GRAND RAPIDS, Mich. — As much of the state is now working from home, the folks at the Kent County Sheriff's Department remain on the roads and in our communities making sure people stay safe.
FOX 17 spoke to Kent County Sheriff Michelle LaJoye-Young over Zoom Wednesday afternoon to hear how they are handling the new challenges that come with a worldwide viral pandemic.
“I think it's incredibly important that as a community, we understand that this is difficult. It has a lot of anxiety for people to not know what they can count on," Sheriff LaJoye-Young told FOX 17. “And I think it's imperative that we continue to reassure each other that the systems that are here to protect you are intact.”
Sheriff LaJoye-Young has taken a very proactive approach focused on transparency during the state's shutdown. In regular public announcements and videos on social media she has outlined the methods being developed to handle a growing list of new concerns associated with the virus.
The Sheriff's Department operates both the Kent County jail and dispatch center.
In terms of call volume, the Sheriff says they have not received a huge surge in the number of calls they are taking, but they are seeing different types of calls right now.
“We've had a lot of people who are considering hurting themselves or attempting suicide. Domestics are one of the most significant number-wise of cases that we're responding to and then certainly people who are complaining about somebody not following the executive order," Sheriff LaJoye-Young said Wednesday.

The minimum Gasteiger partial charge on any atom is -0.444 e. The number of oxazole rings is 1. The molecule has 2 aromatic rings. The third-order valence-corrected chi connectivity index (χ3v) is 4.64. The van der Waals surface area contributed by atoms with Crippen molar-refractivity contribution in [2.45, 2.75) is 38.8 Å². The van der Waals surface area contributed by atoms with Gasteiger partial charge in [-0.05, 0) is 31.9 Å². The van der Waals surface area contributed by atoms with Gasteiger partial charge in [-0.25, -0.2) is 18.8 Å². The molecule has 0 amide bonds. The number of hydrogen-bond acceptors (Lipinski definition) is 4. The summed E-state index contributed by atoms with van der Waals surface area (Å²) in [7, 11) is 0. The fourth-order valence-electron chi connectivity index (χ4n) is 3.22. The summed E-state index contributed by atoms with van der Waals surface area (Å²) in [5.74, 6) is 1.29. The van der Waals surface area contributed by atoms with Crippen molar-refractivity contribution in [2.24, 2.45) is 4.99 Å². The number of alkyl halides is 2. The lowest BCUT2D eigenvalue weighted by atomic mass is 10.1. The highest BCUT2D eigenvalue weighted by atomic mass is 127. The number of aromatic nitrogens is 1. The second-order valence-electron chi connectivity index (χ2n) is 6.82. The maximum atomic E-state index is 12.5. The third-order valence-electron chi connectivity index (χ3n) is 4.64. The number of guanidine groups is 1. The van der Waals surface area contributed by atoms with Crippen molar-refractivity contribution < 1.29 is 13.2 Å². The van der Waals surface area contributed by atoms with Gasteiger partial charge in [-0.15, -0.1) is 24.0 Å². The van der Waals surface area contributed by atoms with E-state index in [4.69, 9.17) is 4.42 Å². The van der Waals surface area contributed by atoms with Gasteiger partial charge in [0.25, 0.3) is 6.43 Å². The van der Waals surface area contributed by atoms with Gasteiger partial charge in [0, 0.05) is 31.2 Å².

“Investigating compliance for the executive order is not a call type we've ever dealt with before. But that does go in as a medium priority… we're going to respond to it in a timely manner.”
In terms of handling the jail, Sheriff LaJoye-Young says she understands the potential health hazards of having so many people stuck together in close confines.
In a video the department posted to social media on Tuesday evening, Sheriff LaJoye-Young said, “We've done quite a bit with all of the area judges to make sure that every individual who is incarcerated, their case has been reviewed to see if there's a potential that they can be released without any Jeopardy to the community.”
In addition to these efforts, anyone still processed into the jail has to wear a face mask until they are cleared of having the virus.
"The steps that we've taken to protect their safety, I think it's our responsibility. And it's in the community's interest because every one of the individuals who are incarcerated today, they're going to be released. And if we haven't done what we needed to to keep them safe, they have the ability to cause Jeopardy for every single person in our community,” she told FOX 17.
Sheriff LaJoye-Young says it's been a trying time for officers dealing with these new challenges.
"It is emotionally and physically draining. But people are handling it really well. I mean, these are individuals who are built for adversity, if you will," she said.
"It's not that they don't also have issues and things that they're going to need to talk through, things that they're going to need to work through. But they're made for this."
The entire department remaining adaptable throughout the shutdown to make sure the essential work they do remains uninterrupted.
“I think it's critical that every Citizen knows that when you dial 911, somebody is still going to come and that those individuals are going to be equipped to deal with your your issue. And that we are still the safety net in our community and plan to be so throughout this," Sheriff Lajoye-Young said.
"This is when West Michigan is at its very, very best, when there's some kind of adversity and we truly appreciate the members of this community."